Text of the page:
Archive

Reuters blog archive

from Counterparties:

MORNING BID – The Beautiful Game, and Less Beautiful Markets

In two days the World Cup will open in Brazil, with the home country generally believed to be the favorite once again. There are others better placed to look at the odds for every country, though at least this year will avoid the spectacle of seeing thousands of Brazilians hang around after their team has been vanquished (the Brazilians tend to book hotels through the end, assuming they'll be there in the final - hence lots of them out all night in Berlin in 2006 when it was Italy and France going for the cup). For the short-term investing crowd, there's some reason to bet on the winner too - Goldman Sachs, in a report so detailed it makes us wonder about their obsessiveness with the game - points out that the winners tend to outperform in the stock market after the final.

"On average, the victor outperforms the global market by 3.5% in the first month – a meaningful amount, although the outperformance fades significantly after three months," they wrote in a 67-page bit on the World Cup and economics. "But sentiment can only take you so far, in markets at least – the winning nation doesn’t tend to hold on to its gains and, on average, sees its stock market underperform by around 4% on average over the year following the final." Host nations also tend to see outperformance too - about 2.7 percent for the month following, though, again, the glow of hosting a whole load of 1-0 matches tends to fade over time, leaving investors with other things on their minds, like fundamentals, and maybe all the debt the host took on to build a truckload of stadiums.

A man walks near the construction site for the light-rail that was planned to be ready in time for the 2014 World Cup, in Fortaleza. REUTERS/Davi Pinheiro/Files

A man walks near the construction site for the light-rail that was planned to be ready in time for the 2014 World Cup, in Fortaleza. REUTERS/Davi Pinheiro/Files

The problem for the Brazilians at this time is the country's weak growth: between 2011-2014 the country's average real annual growth is about 2 percent, with inflation of about 6 percent. Brazil has elections coming, so that positive glow may fade shortly after the cup ends and investors look to the possible re-election of President Dilma Rousseff in October. Her polling figures have been fading, which has helped the equity market, but Goldman notes that the country has challenges that would stymie the best goalkeeper: the need to disinflate the economy, improve domestic investment sentiment and do a lot of structural reforms. The country has not gotten the infrastructure that it was promised in time for the World Cup while building a whole load of stadiums for the FIFA tournament. Brazil's best efforts will be watched, especially as Rio de Janeiro hosts the Summer Olympics in 2016.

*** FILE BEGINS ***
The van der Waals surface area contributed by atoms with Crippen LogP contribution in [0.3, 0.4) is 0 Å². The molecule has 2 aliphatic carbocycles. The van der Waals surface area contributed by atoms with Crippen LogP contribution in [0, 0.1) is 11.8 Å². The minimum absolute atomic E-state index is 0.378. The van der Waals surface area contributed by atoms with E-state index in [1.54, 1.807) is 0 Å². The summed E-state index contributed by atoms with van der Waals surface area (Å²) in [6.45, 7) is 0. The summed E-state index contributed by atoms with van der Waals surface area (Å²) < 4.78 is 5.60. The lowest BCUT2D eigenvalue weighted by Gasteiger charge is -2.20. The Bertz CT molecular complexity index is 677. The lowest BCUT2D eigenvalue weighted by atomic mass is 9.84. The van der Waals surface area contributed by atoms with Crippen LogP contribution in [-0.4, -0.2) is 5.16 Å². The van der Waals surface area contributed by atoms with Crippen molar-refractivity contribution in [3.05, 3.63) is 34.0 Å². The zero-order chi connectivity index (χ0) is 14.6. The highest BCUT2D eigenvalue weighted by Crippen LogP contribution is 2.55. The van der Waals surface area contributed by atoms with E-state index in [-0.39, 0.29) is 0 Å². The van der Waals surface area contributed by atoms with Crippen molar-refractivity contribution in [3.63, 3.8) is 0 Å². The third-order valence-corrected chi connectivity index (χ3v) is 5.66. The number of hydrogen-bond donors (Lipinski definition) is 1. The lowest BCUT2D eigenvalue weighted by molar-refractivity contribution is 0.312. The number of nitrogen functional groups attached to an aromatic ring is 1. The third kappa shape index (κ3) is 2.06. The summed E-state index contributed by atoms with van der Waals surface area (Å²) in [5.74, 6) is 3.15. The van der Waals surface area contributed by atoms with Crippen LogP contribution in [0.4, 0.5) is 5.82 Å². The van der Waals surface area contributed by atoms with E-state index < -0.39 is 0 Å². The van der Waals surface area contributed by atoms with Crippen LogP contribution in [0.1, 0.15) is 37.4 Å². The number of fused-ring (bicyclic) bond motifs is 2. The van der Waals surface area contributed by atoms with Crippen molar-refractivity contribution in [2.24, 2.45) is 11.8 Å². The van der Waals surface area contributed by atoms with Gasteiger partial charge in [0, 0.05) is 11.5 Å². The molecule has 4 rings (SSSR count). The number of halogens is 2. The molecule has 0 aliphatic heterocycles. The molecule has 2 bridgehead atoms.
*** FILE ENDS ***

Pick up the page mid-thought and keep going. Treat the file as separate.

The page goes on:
from MacroScope:

ECB – stick or twist?

 

The European Central Bank meets today with emerging market disorder high on its agenda.

It’s probably  too early to force a policy move – particularly since the next set of ECB economic and inflation forecasts are due in March – but it’s an unwelcome development at a time when inflation is already uncomfortably low, dropping further to just 0.7 percent in January, way below the ECB’s target of close to but below two percent.

from The Great Debate:

Democracy emerges in sub-Saharan Africa

The recent re-election of Zimbabwe’s 89-year old president Robert Mugabe, in office for 33 years, resembled a period not long ago when sham elections were the norm in sub-Saharan Africa. Peaceful transitions of power were almost unheard of.